18 Febuary 2016

The country stands above the rest of the world with its higher GDP rate, but there is a gap between the government’s actions and the follow-up by the bureaucracy that can be frustrating, says Lloyd’s chief John Nelson in an interview with ET.

There is currently a lot of global turmoil largely related to financial markets. Mr Nouriel Roubini famously wrote last year that the world economy is a singleengine plane where the US is the only thing that is running the global economy. In this context, how do you see India?

I think at the moment what we are seeing is that the US is looking strong — relatively stable. There is good consumer confidence even. Some of the other developed countries are the same. On the other hand, obviously, the slowdown in China, Brazil and some of the other emerging countries is having an impact. In short, this spike-down of the oil price — although it is going to help India —net net, is probably having a depressing impact on some major economies which are more oildependent like Russi ..

Mr Modi has articulated this very well. It needs to take steps to liberalise its economy and, so I think, it has got a great opportunity right now.

Is India doing the right things?

There is still a huge amount of inertia in terms of a change. Things are taking time. For example, in the insurance industry, at Lloyd’s, the only business we can do in India at the moment is offshore reinsurance. The problem we have got is that the Indian market is very protected. Having said that, the good news is the Indian economy passed the Insurance Amendment Act to liberalise the insurance model. Since that Act was passed about ..

We hope that it will be published in the next few weeks but what we are hoping is that those regulations really will liberalise the market because if you take the Indian insurance sector, it is a very good example. India is seriously underinsured particularly for the kind of risks that we do which are basically specialist risks.

So, how close is Lloyd’s to actually entering India?

Well, it is not in our hands. It is in the hands of the ministry of finance and the regulators. So, there have to be provisions for Lloyd’s to come in and that Act enables us to come into the market. But what we have to do is to work with the regulators and make sure that they regulate us and the other international reinsurers on the basis that there is a level-playing field.

What kind of signals are you getting that there will be a level playing field?

We work very closely with the regulator. He and his team have done really an energetic and thorough job. We still have some issues to resolve which I hope he will resolve in the next few weeks and we have had conversations with the ministry of finance and with the regulator on this and I have been dealing with it. I have been talking a bit about this in Davos as well.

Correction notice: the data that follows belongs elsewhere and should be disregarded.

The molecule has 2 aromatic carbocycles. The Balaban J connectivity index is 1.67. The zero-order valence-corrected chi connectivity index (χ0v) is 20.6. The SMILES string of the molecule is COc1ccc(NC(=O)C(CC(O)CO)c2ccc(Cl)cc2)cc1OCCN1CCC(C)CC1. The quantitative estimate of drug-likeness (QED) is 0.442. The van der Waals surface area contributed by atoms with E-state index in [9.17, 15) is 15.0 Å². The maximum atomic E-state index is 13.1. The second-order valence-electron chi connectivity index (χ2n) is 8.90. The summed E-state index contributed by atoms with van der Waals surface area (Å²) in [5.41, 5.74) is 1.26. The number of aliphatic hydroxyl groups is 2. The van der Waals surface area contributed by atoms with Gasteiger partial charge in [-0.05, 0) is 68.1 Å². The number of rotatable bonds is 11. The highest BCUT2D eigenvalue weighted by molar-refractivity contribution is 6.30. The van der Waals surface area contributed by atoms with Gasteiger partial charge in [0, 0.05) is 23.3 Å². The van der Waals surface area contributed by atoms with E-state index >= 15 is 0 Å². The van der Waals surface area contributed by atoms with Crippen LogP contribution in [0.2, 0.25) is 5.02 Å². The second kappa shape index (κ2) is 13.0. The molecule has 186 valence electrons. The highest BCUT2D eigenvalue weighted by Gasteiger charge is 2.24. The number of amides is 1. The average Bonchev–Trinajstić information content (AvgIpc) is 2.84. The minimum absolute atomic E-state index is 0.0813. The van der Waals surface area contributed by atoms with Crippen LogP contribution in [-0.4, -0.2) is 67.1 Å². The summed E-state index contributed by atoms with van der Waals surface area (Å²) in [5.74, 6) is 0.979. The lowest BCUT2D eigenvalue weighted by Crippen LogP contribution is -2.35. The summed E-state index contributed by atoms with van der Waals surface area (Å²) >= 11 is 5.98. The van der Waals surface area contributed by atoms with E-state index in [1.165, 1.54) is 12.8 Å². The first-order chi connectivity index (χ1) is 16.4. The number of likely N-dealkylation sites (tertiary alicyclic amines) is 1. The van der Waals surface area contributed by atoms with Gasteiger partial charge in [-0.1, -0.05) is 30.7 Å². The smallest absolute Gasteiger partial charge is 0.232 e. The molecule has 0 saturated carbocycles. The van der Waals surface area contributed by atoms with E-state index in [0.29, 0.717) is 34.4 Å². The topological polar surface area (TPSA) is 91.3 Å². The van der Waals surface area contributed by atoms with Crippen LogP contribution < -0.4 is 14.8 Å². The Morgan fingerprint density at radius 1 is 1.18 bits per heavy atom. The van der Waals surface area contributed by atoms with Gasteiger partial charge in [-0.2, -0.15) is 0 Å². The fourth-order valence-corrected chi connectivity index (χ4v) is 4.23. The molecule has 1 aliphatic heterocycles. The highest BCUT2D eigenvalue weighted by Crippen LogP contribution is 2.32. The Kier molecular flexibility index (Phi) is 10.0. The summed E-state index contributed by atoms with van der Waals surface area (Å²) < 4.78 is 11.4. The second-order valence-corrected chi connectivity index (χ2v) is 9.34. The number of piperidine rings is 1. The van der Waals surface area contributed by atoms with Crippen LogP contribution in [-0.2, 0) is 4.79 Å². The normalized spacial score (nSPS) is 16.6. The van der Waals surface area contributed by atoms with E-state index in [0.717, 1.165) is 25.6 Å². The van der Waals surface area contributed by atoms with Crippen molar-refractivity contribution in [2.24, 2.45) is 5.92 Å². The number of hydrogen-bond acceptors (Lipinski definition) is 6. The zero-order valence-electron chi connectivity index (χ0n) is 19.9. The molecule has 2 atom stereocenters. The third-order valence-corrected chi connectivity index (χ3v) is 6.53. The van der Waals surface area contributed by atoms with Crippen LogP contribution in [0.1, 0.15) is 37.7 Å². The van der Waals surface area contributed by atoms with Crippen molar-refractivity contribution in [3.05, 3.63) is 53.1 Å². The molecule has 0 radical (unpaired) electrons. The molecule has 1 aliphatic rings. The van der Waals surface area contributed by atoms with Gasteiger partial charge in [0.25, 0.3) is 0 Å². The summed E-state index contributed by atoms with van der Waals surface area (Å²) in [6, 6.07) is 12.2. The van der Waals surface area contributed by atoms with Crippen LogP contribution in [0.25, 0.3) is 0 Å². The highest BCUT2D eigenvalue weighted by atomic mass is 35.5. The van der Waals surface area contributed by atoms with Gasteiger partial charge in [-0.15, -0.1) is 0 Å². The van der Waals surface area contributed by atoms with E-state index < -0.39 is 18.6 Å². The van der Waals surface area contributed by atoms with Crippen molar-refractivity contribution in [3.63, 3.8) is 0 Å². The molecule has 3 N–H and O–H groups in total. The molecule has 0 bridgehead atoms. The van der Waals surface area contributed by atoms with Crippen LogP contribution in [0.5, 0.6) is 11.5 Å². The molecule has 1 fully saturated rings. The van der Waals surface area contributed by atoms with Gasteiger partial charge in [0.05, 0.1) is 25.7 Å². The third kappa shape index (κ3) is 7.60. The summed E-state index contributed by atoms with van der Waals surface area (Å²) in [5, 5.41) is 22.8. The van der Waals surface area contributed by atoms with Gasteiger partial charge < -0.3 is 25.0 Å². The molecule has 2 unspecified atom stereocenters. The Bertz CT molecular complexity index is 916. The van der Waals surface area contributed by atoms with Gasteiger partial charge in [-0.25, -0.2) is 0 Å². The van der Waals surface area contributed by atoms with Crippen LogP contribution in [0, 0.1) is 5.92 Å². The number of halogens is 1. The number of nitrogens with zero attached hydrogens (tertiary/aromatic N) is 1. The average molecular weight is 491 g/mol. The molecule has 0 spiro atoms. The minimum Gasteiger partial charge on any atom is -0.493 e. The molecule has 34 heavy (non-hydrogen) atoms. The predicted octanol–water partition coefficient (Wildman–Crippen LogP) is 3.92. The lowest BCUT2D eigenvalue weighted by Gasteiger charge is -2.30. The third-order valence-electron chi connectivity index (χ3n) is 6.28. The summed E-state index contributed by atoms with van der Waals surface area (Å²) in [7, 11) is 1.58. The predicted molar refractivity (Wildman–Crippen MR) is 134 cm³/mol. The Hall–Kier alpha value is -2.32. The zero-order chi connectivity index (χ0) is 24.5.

And there is talk of rules like minimum retained earnings and GIC to be given right of first refusal…

As I said, the principles here must be that if you want to liberalise the insurance market you have got to liberalise it. If you put barriers in places where you force reinsurance to be ceded to one career domestically clearly, that is not liberalisation. So, I think that that is an area we are discussing.

Would that make you decide against doing business in India?

We have to create the best platform. We can encourage the market to come in. I am very hopeful that we will reach an agreement on this and I think if we do, the degree to which the market and the other international reinsurance actually come in, will depend on their commercial assessment as to whether it makes sense for them to come in. To be blunt with you, it depends on how liberal it (Indian economy) is and whether there is a levelplaying field.

Ever since the Modi government has come in, the intention has been clear that we want increased FDI across all sectors except for a few sectors. There is an issue of Indian management. Does that diminish India’s appeal?

Lloyd’s is one of the most global organisations in the world. We operate in 200 countries. I would say it is making it difficult for international businesses in India.

I think there are some sectors and I would actually single out insurance where the benefit of liberalisation for the Indian economy is manifest. I think that is something which we feel very strongly would be in everyone’s interest. We do not quite understand why there is so much difficulty in getting over the line. So, I ..

As Lloyd’s, how do you see the rising global political risk?

Lloyd’s specialises in the most difficult of toxic risks. That is what we do. Terrorism and geopolitical difficulties as well are becoming much more problematic in some of the developed countries as well. We need to start to look at what happened in Amsterdam, in Paris, and so on.

What about Brexit?

Yes, that is more of a commercial risk. I would be optimistic and it is very important that the UK stays in the EU. But the EU needs to become much more competitive and it needs to be more liberal. I think what the whole thrust that Cameron is putting on the table is that the EU must go after deregulation. I think that is important. If you look at the actual profit and loss account of the UK staying or leaving the EU, it is clear as a businessman that ..

Source: The Economic Times